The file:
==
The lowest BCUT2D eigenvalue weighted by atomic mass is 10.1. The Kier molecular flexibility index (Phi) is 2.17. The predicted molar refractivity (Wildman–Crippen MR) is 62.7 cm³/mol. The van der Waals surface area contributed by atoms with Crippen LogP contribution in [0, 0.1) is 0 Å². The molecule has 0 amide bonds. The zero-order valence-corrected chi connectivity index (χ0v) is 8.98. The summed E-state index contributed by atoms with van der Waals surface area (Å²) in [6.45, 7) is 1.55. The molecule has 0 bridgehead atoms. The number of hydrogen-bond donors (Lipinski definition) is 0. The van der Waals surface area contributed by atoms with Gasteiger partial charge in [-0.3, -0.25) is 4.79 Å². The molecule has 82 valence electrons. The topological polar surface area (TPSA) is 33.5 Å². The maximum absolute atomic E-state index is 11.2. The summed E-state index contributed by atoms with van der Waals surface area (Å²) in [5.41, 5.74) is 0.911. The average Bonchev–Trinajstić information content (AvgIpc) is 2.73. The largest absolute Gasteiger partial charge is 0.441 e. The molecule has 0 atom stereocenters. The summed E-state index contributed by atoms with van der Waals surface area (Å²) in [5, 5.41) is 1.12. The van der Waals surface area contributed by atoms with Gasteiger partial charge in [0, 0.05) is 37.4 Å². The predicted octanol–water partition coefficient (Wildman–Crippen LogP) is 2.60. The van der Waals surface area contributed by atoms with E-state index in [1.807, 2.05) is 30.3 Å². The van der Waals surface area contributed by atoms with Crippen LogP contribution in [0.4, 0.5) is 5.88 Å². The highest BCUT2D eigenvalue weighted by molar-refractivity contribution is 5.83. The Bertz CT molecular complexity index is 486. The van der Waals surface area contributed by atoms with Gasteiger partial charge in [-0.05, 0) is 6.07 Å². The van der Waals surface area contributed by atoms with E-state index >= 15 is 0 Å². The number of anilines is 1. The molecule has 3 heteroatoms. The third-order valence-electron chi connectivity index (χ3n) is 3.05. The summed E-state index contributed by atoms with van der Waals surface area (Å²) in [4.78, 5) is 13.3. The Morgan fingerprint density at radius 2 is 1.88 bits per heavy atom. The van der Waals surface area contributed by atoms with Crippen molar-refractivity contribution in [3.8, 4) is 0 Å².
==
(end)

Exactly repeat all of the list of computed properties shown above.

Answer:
The lowest BCUT2D eigenvalue weighted by atomic mass is 10.1. The Kier molecular flexibility index (Phi) is 2.17. The predicted molar refractivity (Wildman–Crippen MR) is 62.7 cm³/mol. The van der Waals surface area contributed by atoms with Crippen LogP contribution in [0, 0.1) is 0 Å². The molecule has 0 amide bonds. The zero-order valence-corrected chi connectivity index (χ0v) is 8.98. The summed E-state index contributed by atoms with van der Waals surface area (Å²) in [6.45, 7) is 1.55. The molecule has 0 bridgehead atoms. The number of hydrogen-bond donors (Lipinski definition) is 0. The van der Waals surface area contributed by atoms with Gasteiger partial charge in [-0.3, -0.25) is 4.79 Å². The molecule has 82 valence electrons. The topological polar surface area (TPSA) is 33.5 Å². The maximum absolute atomic E-state index is 11.2. The summed E-state index contributed by atoms with van der Waals surface area (Å²) in [5.41, 5.74) is 0.911. The average Bonchev–Trinajstić information content (AvgIpc) is 2.73. The largest absolute Gasteiger partial charge is 0.441 e. The molecule has 0 atom stereocenters. The summed E-state index contributed by atoms with van der Waals surface area (Å²) in [5, 5.41) is 1.12. The van der Waals surface area contributed by atoms with Gasteiger partial charge in [0, 0.05) is 37.4 Å². The predicted octanol–water partition coefficient (Wildman–Crippen LogP) is 2.60. The van der Waals surface area contributed by atoms with E-state index in [1.807, 2.05) is 30.3 Å². The van der Waals surface area contributed by atoms with Crippen LogP contribution in [0.4, 0.5) is 5.88 Å². The highest BCUT2D eigenvalue weighted by molar-refractivity contribution is 5.83. The Bertz CT molecular complexity index is 486. The van der Waals surface area contributed by atoms with Gasteiger partial charge in [-0.05, 0) is 6.07 Å². The van der Waals surface area contributed by atoms with E-state index >= 15 is 0 Å². The number of anilines is 1. The molecule has 3 heteroatoms. The third-order valence-electron chi connectivity index (χ3n) is 3.05. The summed E-state index contributed by atoms with van der Waals surface area (Å²) in [4.78, 5) is 13.3. The Morgan fingerprint density at radius 2 is 1.88 bits per heavy atom. The van der Waals surface area contributed by atoms with Crippen molar-refractivity contribution in [3.8, 4) is 0 Å².